- Erosion of dental enamel due to gastric acid
- Low potassium level in the blood
- Sensitive teeth to hot or cold
- Overflow of gastric acid could cause ulcers, rupture, or constrictions in the esophagus
- Disruption and dysfunction in the digestive system due to the consumption of laxatives
- Imbalance of body fluid due to the over stimulus of diuretics
If left untreated, bulimia can lead to major medical problems, including death.
How to Prevent and Manage Eating Disorders in Young Adults
Once we’ve understood the effects of bulimia, here is a list of things that could be done by KALMers to prevent and resolve eating disorders.
- Admit to yourself. You might have recurring thoughts that this diet cycle is only short-termed and you’ll feel better afterward. Especially after you lose weight and have greater control over food. But, that is not the truth. The first step towards recovery is to admit to yourself that you have a distorted relationship with food.
- Ask “Why?”. What could possibly be your reason to be wanting to reduce body weight and have a thinner body? Do you often associate a thinner body with a positive image, whereas gaining weight is associated with laziness, bad appearance, and worthlessness? By questioning our motivations, we would understand why we behave in a certain way including why we have unhealthy food consumption habits. In this case, counseling could help KALMers in understanding yourself better. Online counseling service with our KALMselor is available by downloading KALM application.
- Your self-worth does not depend on your body shape. Everyone has different body shapes. There is no specific one socially accepted ideal body shape. Appreciate the uniqueness of your body including the amazing things that your body could do. Besides, one is not only valued based on their body shape, but also their character, talents, and achievements. Avoid thinking that the thoughts about your body determine your value as a person.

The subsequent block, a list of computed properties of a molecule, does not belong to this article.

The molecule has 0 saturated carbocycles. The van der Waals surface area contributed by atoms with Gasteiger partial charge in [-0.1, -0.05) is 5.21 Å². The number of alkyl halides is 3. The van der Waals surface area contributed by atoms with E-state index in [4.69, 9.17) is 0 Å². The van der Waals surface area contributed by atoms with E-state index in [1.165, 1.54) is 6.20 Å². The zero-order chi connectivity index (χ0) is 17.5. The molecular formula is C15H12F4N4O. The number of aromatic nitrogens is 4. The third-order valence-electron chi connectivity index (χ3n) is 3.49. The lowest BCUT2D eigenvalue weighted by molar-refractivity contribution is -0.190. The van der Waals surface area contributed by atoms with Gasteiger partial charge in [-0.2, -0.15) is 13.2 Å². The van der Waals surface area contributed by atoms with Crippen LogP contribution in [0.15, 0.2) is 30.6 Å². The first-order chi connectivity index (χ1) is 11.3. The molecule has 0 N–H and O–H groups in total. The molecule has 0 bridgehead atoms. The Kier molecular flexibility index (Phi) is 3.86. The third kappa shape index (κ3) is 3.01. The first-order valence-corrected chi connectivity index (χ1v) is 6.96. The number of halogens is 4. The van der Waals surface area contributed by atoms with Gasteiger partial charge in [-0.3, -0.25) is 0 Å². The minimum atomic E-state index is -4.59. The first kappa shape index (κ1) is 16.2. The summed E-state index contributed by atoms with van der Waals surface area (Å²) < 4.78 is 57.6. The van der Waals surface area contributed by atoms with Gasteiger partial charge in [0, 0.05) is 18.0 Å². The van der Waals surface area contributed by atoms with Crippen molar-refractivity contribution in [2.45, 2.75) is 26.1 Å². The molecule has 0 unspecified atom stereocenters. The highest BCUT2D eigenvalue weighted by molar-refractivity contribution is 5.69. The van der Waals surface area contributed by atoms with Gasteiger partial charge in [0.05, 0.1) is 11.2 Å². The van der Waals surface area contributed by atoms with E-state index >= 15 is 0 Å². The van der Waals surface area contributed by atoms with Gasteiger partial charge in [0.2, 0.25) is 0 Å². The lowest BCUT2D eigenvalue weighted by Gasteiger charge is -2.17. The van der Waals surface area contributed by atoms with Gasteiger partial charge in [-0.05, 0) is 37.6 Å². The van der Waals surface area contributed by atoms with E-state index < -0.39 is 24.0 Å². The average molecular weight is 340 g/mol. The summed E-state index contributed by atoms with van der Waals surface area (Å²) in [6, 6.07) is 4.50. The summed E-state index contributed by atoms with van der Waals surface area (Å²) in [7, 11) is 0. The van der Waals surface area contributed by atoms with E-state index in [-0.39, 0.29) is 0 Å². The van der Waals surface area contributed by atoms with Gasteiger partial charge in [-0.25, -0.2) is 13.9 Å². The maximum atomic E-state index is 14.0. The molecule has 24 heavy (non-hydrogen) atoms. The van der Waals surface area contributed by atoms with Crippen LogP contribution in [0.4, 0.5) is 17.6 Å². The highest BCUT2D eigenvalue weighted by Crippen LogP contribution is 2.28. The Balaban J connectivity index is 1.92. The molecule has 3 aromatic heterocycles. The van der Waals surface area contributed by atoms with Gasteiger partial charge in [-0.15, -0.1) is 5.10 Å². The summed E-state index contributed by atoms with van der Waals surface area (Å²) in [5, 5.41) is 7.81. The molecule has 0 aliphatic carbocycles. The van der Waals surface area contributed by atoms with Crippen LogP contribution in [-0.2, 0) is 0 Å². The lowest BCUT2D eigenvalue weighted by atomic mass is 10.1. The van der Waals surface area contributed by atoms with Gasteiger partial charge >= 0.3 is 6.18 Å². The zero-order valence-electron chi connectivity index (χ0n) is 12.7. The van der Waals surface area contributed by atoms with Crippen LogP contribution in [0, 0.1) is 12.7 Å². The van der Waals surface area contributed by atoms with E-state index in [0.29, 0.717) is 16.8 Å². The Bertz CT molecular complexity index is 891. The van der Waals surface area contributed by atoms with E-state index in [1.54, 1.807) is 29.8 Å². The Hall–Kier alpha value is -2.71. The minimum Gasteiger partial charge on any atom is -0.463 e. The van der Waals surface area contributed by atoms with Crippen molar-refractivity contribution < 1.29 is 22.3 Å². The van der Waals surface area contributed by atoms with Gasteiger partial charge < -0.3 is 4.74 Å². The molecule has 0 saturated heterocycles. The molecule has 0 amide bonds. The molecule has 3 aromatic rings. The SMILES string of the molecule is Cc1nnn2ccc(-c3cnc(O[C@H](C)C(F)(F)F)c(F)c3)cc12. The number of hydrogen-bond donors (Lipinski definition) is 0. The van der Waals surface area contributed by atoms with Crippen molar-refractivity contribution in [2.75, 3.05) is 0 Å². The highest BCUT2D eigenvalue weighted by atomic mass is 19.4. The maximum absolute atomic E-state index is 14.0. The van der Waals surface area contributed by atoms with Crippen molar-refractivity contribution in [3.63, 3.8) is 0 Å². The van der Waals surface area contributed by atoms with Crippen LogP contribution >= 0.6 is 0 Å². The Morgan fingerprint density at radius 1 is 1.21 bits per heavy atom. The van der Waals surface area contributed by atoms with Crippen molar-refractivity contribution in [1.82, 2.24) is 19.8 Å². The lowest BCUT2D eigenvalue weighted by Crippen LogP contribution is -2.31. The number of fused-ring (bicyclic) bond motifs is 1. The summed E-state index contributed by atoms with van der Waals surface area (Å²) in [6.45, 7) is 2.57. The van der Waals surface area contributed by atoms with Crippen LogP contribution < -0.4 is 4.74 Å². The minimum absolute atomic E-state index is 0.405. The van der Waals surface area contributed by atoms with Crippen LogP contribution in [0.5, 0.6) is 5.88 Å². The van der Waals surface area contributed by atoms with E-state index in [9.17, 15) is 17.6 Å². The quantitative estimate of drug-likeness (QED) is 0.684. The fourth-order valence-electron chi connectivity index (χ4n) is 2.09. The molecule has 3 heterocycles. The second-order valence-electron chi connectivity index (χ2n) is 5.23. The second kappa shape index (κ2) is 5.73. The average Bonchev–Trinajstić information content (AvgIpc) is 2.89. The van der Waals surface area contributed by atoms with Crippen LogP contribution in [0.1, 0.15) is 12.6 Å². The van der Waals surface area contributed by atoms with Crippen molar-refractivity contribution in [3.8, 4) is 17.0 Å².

- Be a critical viewer of the media. While there have been great strides in recent years to have a more inclusive representation of various body types in social media, there is still a preoccupation with thinness. When you hear a comment or see an image that promotes thinness at all costs, be brave enough to refuse the message. Don’t accept that the images you see are the ideals you should try to attain.
- Find more information about the types and symptoms of eating disorders. Genuine awareness will help you avoid judgmental or mistaken attitudes about food, weight, body shape, and eating disorders. This will also help you to learn the signs of potential eating disorders so you can spot a problem early and pursue treatment.
- Find more information about a healthy lifestyle, nutrition, and diet. A better understanding would lead to a better knowledge of how to take care of our body healthily. Avoid categorizing foods as “good/safe” or “bad/dangerous.” Remember that we all need to eat a balanced variety of foods. Also, allows room to enjoy all kinds of food in moderation.
- Access professional help if needed. If you feel that someone has an eating disorder, support them by helping them access professional help like a psychologist or a nutritionist. If you have an eating disorder, don’t be afraid to seek help, and don’t let it control your life any longer.
So that was a glimpse of information about bulimia nervosa. If KALMers would like to know more about bulimia nervosa and other eating disorders, KALMers could contact KALMselors (online counselors in KALM) provided by the KALM application (you can download the app here).
If someone you know might be struggling with an eating disorder, in this article we will cover the different things you should NOT say to them.
Author : Kalmselor Dwi Surya Purwanti, M. Psi., Psikolog (Kalmselors Code:DWI-888)
Note: You can counsel with Kalmselor Dwi through KALM App using Kalmselors Code: DWI-888
Editor: Jessica Delphina, Lukas Limanjaya